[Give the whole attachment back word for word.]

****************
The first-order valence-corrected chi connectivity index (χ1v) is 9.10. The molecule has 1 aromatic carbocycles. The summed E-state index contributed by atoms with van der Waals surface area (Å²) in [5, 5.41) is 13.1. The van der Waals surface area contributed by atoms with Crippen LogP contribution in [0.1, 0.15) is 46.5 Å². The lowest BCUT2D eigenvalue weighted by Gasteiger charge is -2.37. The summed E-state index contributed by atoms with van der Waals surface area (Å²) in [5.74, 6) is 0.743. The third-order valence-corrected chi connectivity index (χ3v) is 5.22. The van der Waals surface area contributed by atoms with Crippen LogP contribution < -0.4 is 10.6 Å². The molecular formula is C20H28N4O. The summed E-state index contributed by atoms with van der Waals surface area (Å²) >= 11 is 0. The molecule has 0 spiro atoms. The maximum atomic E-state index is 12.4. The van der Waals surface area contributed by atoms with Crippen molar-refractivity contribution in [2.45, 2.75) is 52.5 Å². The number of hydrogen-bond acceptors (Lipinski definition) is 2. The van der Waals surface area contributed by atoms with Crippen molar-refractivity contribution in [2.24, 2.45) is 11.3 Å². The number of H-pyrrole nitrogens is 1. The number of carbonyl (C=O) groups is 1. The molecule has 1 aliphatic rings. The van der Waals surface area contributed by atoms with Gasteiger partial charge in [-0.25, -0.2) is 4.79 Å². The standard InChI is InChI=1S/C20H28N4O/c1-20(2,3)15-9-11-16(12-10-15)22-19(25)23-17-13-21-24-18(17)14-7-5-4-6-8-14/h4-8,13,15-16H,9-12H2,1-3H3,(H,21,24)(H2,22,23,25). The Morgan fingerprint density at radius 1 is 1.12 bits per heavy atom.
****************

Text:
The first-order valence-corrected chi connectivity index (χ1v) is 9.10. The molecule has 1 aromatic carbocycles. The summed E-state index contributed by atoms with van der Waals surface area (Å²) in [5, 5.41) is 13.1. The van der Waals surface area contributed by atoms with Crippen LogP contribution in [0.1, 0.15) is 46.5 Å². The lowest BCUT2D eigenvalue weighted by Gasteiger charge is -2.37. The summed E-state index contributed by atoms with van der Waals surface area (Å²) in [5.74, 6) is 0.743. The third-order valence-corrected chi connectivity index (χ3v) is 5.22. The van der Waals surface area contributed by atoms with Crippen LogP contribution < -0.4 is 10.6 Å². The molecular formula is C20H28N4O. The summed E-state index contributed by atoms with van der Waals surface area (Å²) >= 11 is 0. The molecule has 0 spiro atoms. The maximum atomic E-state index is 12.4. The van der Waals surface area contributed by atoms with Crippen molar-refractivity contribution in [2.45, 2.75) is 52.5 Å². The number of hydrogen-bond acceptors (Lipinski definition) is 2. The van der Waals surface area contributed by atoms with Crippen molar-refractivity contribution in [2.24, 2.45) is 11.3 Å². The number of H-pyrrole nitrogens is 1. The number of carbonyl (C=O) groups is 1. The molecule has 1 aliphatic rings. The van der Waals surface area contributed by atoms with Gasteiger partial charge in [-0.25, -0.2) is 4.79 Å². The standard InChI is InChI=1S/C20H28N4O/c1-20(2,3)15-9-11-16(12-10-15)22-19(25)23-17-13-21-24-18(17)14-7-5-4-6-8-14/h4-8,13,15-16H,9-12H2,1-3H3,(H,21,24)(H2,22,23,25). The Morgan fingerprint density at radius 1 is 1.12 bits per heavy atom.